SAN JOSE, Calif.--Microsoft is trying to get into your living room, whether you
like it or not.
Microsoft chairman Bill Gates today outlined his vision for the X-Box--a
game console with
built-in high-speed Internet access and e-commerce capabilities that
could well supplant the PC in many areas--to an overflowing crowd at the Game Developers Conference here.
"This is a huge milestone for us. It's a new platform for the industry,"
Gates told an estimated 2,000 attendees. "The PC won't be the only device people
use to get on the Internet to be
Arriving on store shelves in the second half of 2001, the X-Box will compete
directly against Sony's PlayStation2, Nintendo's Dolphin and Sega's
Dreamcast in the lucrative gaming market.
The battle among the four companies will largely be waged over winning the
hearts, minds and wallets of teens. To lure that crowd, Microsoft promises the X-Box will come with an easy-to-use
operating system, an 8-GB hard drive, built-in connections for high-speed Net access,
ultra-realistic graphics and a bevy of games. As previously reported, an Intel chip will serve as the brains of the box.
In many ways, the X-Box will create its own ecosystem. With the Net connection, users will be able to download trial versions of a game and
then buy it if they want it after a test-drive, Gates said.
"Microsoft's vision is a very broad and ambitious one. It is about
empowerment," he said, a statement that drew a mixed reaction from the crowd.
Whether the company will succeed remains to be seen, several analysts said.
Microsoft has extensive technological expertise and financial resources, but
game consoles represent an entirely new market for the company. And it is a
market that operates under its own peculiar rules. By contrast, companies such as Sony and Sega understand the game console market because they created it.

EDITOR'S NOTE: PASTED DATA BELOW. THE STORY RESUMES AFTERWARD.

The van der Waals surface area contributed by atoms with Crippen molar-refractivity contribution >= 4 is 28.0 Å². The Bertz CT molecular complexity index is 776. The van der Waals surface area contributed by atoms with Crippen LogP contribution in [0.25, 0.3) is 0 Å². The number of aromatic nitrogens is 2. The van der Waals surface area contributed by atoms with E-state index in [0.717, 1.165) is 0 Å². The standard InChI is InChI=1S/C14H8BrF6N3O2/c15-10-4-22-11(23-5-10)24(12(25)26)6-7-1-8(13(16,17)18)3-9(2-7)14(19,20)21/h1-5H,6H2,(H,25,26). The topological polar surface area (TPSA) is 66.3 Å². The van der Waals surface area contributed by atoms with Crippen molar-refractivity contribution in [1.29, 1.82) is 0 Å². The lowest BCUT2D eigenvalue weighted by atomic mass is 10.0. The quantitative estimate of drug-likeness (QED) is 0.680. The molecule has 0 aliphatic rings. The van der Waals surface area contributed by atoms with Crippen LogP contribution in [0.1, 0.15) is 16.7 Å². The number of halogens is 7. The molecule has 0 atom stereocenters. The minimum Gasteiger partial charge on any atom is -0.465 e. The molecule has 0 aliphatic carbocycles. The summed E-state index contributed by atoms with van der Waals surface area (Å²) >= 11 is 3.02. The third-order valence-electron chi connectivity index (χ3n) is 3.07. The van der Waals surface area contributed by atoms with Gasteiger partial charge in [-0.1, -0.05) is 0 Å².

"Sony knows the consumer, and they really know how to market to the
customer," said Schelley Olhava, an analyst at International Data
Corp. "What successful consumer product has Microsoft had?"
To succeed, "(Microsoft) will need to have a decent library of games
when that thing comes through the door and not just rehashed games for the
PlayStation2," she added.
The X-Box will mark another step into the hardware
business for Microsoft. The Redmond, Wash.-based software giant plans to sell
these devices under its own brand, Olhava said. Currently, Microsoft makes
most of its money by selling operating systems and software to computer
makers, which wrap the software into their own boxes.
Through its WebTV subsidiary, Microsoft sells TV set-top boxes, but these are
co-branded with hardware manufacturers. In all likelihood, an overseas
manufacturer will assemble the X-Box, but Microsoft has said it will be
actively involved in designing it and planning the manufacturing.
Game console makers typically sell the box for under cost and make up the difference on sales of games.
Besides the big hard drive, the X-Box will contain a Pentium III processor from Intel, 64MB of RAM and a graphics processor from Nvidia capable of
processing 1 trillion operations per second, Gates said.
"It will be a brand new GPU (graphics processing unit). It is nothing that
we have in the pipes right now," said Michael Hara, vice president of
marketing for Nvidia.
"I think that 'stable platform,' being a Windows platform developer, are the
kindest, sweetest words (Gates used)," Paul Schuytema, president of Magic Lantern Playware, said of the
presentation. Magic Lantern develops PC games for companies like Red Storm
Entertainment, author Tom Clancy's entertainment company.
Schuytema said smaller development companies like his will be excited by
the possibility of making a console-type game because it will be a more
affordable proposition than PlayStation or Dreamcast development. Windows
programmers are more readily available, and the skills they already have
will apply to this new market.
Another plus: "Microsoft likes to win at whatever they do. You know they
will put in the resources to create a market," he said. "Sony is so strong,
Microsoft is not going to crush it," said Schuytema. "I think it's going to
be a two-platform world now" between Sony and Microsoft.